Western States Heatwave And Wildfires: Are Smoke, Damage Worst Over Labor Day Weekend Ever?

A second fire in Southern California, the #PalmerFire, burned thousands of acres along with Los Angeles’ destructive #LaTuna fire Sunday as wildfires raged throughout Southern and Northern California. The western states’ heatwave is contributing to fire danger as temperatures in the southern San Francisco Bay Area topped 115 degrees on September 2.

San Francisco recorded its all-time high of 106 degrees September 1, according to SFGate. The previous hottest temperature recorded in downtown San Francisco was 103 degrees, recorded in June 2000.

A high-pressure system hovering over California and no offshore breezes are responsible for the extreme heat in the Bay Area extending into Central and Southern California, according to the National Weather Service. Heat advisories and excessive heat warnings through Labor Day cover about two-thirds of the state, the NWS reports.

Gusty winds and low humidity caused the NWS to issue a red flag fire warning throughout the northwest, including large parts of Oregon, Washington State, northern and central Idaho, all of Montana, and large parts of Wyoming and North and South Dakota.

Although Los Angeles’ La Tuna fire is the largest in the city’s history, and L.A. mayor Eric Garcetti and California governor Jerry Brown have declared an official state of emergency, the blaze is far from the largest or longest-lasting in the western U.S. A number of forest areas in Montana, Washington State, and Oregon are also on fire.

The National Park Service issued an evacuation order for Glacier National Park September 3 due to the Sprague Fire. The fire started after a lightning strike August 10 and has burned over 5,000 acres. The Sperry Chalet, a landmark building in the park, burned August 31.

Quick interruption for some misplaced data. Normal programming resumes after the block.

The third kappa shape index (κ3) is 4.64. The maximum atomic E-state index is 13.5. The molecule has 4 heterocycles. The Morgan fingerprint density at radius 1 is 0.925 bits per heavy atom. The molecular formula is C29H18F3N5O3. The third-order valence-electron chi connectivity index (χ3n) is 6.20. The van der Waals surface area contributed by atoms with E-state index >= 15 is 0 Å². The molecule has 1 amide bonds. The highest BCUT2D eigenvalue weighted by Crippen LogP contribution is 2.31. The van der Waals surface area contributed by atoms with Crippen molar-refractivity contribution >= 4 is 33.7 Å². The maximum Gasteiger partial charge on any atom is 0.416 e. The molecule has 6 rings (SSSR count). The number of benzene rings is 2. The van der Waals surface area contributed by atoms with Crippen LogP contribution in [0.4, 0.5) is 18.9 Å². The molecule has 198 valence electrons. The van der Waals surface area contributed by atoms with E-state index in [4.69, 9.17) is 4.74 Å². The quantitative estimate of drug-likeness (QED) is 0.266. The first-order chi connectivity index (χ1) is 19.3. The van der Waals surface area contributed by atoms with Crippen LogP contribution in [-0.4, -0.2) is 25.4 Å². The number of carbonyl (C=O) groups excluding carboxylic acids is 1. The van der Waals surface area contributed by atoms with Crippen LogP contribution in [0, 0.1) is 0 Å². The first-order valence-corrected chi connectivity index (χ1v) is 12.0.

Glacier National Park historic Sperry Chalet burned in Sprague Fire. [Image by Hutton IncidentTeam/AP Images]

Another Montana fire that has been burning since mid-July had consumed more than 40,000 acres according to KPAX. The comparatively small Railroad Fire, burning in Yosemite National Park, is threatening the Nelder Grove of giant sequoia trees, the Sacramento Bee reported. In Oregon, about 150 hikers were trapped overnight by the Eagle Point fire in the Columbia River Gorge. KGW reported they were all safe as of Sunday afternoon.

The Palmer Fire in Riverside County, about 50 miles east of Los Angeles’ La Tuna fire, has burned about 3,000 acres near Interstate 10.

Thousands of homes have been threatened by the wildfires in California alone throughout the summer, according to NBC News.

The La Tuna fire jumped the 210 Freeway in Los Angeles, and three homes were destroyed as of Saturday night, the Los Angeles Times reported.

House threatened by Los Angeles wildfire in Burbank. [Image by Ringo H.W. Chiu/AP Images]

Are the western wildfires and heat worse than ever over Labor Day weekend? According to the U.S. Forest Service, 5.6 million acres had burned as of August 4, almost two million acres more than the average fire year. Nevada reported it was having the worst fire season in the past 15 years, and Montana, where fires are burning in Glacier National Park, said it had used up most of its budget for fighting fires.

The U.S. isn’t the only country suffering from heat and wildfires. British Columbia is going through its second-worst fire season ever, according to Climate Central.

[Featured Image by Matt Hartman/AP Images]

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